ENP Newswire -
Release date- 02072014 -
OCO-2 soon will begin a minimum two-year mission to locate Earth's sources of and storage places for atmospheric carbon dioxide, the leading human-produced greenhouse gas responsible for warming our world and a critical component of the planet's carbon cycle.
'Climate change is the challenge of our generation,' said NASA Administrator
OCO-2 will take
'This challenging mission is both timely and important,' said
Carbon dioxide sinks are at the heart of a longstanding scientific puzzle that has made it difficult for scientists to accurately predict how carbon dioxide levels will change in the future and how those changing concentrations will affect Earth's climate.
'Scientists currently don't know exactly where and how Earth's oceans and plants have absorbed more than half the carbon dioxide that human activities have emitted into our atmosphere since the beginning of the industrial era,' said
Precise measurements of the concentration of atmospheric carbon dioxide are needed because background levels vary by less than two percent on regional to continental scales. Typical changes can be as small as one-third of one percent. OCO-2 measurements are designed to measure these small changes clearly.
During the next 10 days, the spacecraft will go through a checkout process and then begin three weeks of maneuvers that will place it in its final 438-mile (705-kilometer), near-polar operational orbit at the head of the international Afternoon Constellation, or 'A-Train,' of Earth-observing satellites. The A-Train, the first multi-satellite, formation flying 'super observatory' to record the health of Earth's atmosphere and surface environment, collects an unprecedented quantity of nearly simultaneous climate and weather measurements.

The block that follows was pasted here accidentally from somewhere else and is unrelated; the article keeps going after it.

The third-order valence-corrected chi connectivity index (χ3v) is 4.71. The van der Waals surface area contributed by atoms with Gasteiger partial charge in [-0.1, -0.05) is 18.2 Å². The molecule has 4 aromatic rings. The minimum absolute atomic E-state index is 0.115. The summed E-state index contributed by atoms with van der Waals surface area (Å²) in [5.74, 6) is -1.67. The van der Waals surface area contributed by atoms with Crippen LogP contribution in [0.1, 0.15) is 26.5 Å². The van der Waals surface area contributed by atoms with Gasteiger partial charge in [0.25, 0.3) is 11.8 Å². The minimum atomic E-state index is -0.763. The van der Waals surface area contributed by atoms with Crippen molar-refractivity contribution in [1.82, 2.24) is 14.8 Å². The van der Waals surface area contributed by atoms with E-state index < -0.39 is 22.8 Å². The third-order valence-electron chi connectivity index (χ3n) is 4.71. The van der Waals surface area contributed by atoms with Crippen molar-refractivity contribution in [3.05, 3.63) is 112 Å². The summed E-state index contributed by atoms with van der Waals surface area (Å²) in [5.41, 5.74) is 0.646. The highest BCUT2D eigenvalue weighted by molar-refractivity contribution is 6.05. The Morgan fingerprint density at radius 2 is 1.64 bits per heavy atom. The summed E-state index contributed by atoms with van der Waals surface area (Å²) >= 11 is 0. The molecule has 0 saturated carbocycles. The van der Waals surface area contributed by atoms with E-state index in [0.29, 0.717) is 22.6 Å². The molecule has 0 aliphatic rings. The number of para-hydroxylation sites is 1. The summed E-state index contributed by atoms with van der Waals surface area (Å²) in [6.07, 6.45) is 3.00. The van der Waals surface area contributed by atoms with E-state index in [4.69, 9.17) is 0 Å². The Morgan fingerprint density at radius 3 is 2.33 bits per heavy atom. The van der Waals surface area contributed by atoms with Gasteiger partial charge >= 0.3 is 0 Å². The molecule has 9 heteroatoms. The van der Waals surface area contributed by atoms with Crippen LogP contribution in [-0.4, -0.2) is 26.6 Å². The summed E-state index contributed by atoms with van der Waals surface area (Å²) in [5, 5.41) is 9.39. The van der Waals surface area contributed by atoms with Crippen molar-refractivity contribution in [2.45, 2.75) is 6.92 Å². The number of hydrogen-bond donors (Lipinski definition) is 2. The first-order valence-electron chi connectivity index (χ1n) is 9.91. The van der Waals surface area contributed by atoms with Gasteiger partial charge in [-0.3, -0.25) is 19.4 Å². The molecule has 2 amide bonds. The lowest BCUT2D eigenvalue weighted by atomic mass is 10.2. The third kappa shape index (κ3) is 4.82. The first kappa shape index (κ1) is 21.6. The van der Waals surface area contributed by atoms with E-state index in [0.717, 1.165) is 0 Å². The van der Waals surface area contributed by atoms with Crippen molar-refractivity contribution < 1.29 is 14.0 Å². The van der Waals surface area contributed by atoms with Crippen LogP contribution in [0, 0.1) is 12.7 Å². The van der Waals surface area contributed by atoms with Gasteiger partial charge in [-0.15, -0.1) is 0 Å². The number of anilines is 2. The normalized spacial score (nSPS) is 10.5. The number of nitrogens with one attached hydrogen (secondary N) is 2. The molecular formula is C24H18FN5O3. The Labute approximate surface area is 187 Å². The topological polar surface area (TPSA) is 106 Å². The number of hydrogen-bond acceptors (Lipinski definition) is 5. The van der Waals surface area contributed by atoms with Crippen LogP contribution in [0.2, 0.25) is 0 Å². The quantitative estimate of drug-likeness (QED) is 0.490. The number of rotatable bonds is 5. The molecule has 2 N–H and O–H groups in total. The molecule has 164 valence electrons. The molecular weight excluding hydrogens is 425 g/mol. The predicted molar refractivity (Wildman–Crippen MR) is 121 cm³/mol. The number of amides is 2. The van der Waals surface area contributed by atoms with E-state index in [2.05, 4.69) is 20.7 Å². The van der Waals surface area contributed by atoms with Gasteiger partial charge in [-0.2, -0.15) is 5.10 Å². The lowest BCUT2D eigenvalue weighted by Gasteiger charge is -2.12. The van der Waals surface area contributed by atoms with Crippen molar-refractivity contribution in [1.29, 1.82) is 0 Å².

OCO-2 science operations will begin about 45 days after launch. Scientists expect to begin archiving calibrated mission data in about six months and plan to release their first initial estimates of atmospheric carbon dioxide concentrations in early 2015.
The observatory will uniformly sample the atmosphere above Earth's land and waters, collecting more than 100,000 precise individual measurements of carbon dioxide over Earth's entire sunlit hemisphere every day. Scientists will use these data in computer models to generate maps of carbon dioxide emission and uptake at Earth's surface on scales comparable in size to the state of
OCO-2 also will measure a phenomenon called solar-induced fluorescence, an indicator of plant growth and health. As plants photosynthesize and take up carbon dioxide, they fluoresce and give off a tiny amount of light that is invisible to the naked eye. Because more photosynthesis translates into more fluorescence, fluorescence data from OCO-2 will help shed new light on the uptake of carbon dioxide by plants
OCO-2 is a NASA Earth System Science Pathfinder Program mission managed by JPL for
OCO-2 is the second of five NASA Earth science missions scheduled to launch into space this year, the most new Earth-observing mission launches in one year in more than a decade.
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